We are very thankful for the opportunity to go on an adventure like this one. Because of what we have seen this year our intention is to provide the resources ($800) for one fresh rainwater tank to a family in Cambodia. We have decided that instead of buying gifts for each other or gifts for others (except for some small exceptions) we are going to give that money to that end. I want to underline the fact that we are not changing our giving this year simply for money's sake but because we think that it is of the utmost importance to underline our reason to those closest to us. We don't know that we will do this each year but the thought of spending $10, $20, or $100 on a gift that someone doesn't truly want or need seems ridiculous when there is so much more that our money can do and so many that it could help, possibly eternally. We would appreciate that since we are not giving gifts to each of you this year, please do not feel the need to bless us in that way either. If you do insist in giving a gift please join us this year and give to the charity of your choice instead (we suggest Neverthirstwater.org). Do not give out of guilt but out of a very real overflow of joy for all of the wonderful blessings, both material and otherwise, that God has given you. Please understand that we do not condemn the giving of gifts and we are certainly not trying to impose a guilt trip on anyone this Christmas. In fact, we will be leaving for Colorado the day after Christmas to enjoy some time together away from home, work, and distractions and we are very thankful for the opportunity to do so.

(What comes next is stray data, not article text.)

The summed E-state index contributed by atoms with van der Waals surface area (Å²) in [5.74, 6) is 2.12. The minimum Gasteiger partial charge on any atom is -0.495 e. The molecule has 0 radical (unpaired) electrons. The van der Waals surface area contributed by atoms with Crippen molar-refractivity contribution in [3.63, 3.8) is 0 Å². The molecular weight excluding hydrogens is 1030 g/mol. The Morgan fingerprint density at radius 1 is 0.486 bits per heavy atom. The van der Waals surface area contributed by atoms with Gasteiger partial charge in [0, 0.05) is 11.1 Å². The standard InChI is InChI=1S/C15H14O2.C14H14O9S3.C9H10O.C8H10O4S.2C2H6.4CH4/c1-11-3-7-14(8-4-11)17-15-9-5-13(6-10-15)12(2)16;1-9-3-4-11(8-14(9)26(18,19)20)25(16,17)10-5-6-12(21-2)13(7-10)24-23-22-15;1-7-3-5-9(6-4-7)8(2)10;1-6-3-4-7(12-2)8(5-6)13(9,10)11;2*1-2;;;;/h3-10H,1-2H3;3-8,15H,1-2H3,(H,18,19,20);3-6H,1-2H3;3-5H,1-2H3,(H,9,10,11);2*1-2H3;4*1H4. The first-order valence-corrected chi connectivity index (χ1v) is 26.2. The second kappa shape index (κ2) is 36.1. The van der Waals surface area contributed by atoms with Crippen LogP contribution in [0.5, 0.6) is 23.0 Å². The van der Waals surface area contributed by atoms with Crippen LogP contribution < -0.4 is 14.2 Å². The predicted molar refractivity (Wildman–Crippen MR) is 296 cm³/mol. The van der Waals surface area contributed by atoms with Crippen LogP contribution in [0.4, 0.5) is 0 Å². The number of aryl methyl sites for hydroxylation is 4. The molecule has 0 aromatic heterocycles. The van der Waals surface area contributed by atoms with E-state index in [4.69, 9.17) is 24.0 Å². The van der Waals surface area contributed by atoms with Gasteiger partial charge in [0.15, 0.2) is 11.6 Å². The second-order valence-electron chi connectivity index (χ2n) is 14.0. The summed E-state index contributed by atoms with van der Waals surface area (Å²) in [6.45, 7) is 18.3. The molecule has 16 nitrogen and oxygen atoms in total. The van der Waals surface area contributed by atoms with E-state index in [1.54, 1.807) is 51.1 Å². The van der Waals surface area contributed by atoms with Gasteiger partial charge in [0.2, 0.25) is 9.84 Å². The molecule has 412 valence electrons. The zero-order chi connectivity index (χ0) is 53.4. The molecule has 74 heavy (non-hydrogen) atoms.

The truth is that we have realized that the people that we met are very real people. These are people with children that laugh and play. The little kids get in trouble when they act up when guest are there. The parents are embarrassed when their houses are not clean enough for guests. Ultimately, we have a responsibility to help those in need because if we do not, who will? These are our brothers and sisters in Christ who are struggling to live, much less live well. We are simply responding to the implications laid out in 1 John 3:17:
"But if anyone has the world's goods and sees his brother in need, yet closes his heart against him, how does God's love abide in him?"
Is giving the funding for a rain tank the right answer for everyone? No, not necessarily. But it is an answer.
If you have read this far, thank you. We know that your time is valuable. There are certainly many pictures and videos that we have collected that would help us tell the Cambodian people's story. If you are interested in seeing them or learning more about Neverthirst and what the Lord is doing through their ministry in Cambodia, India, and Africa please ask. Watch Neverthirst's Cambodia video for a video recap of the informational part of this letter.
We appreciate your prayers and support and we are more thankful than we can express for the grace God has shown us by allowing us to have such wonderful family and friends.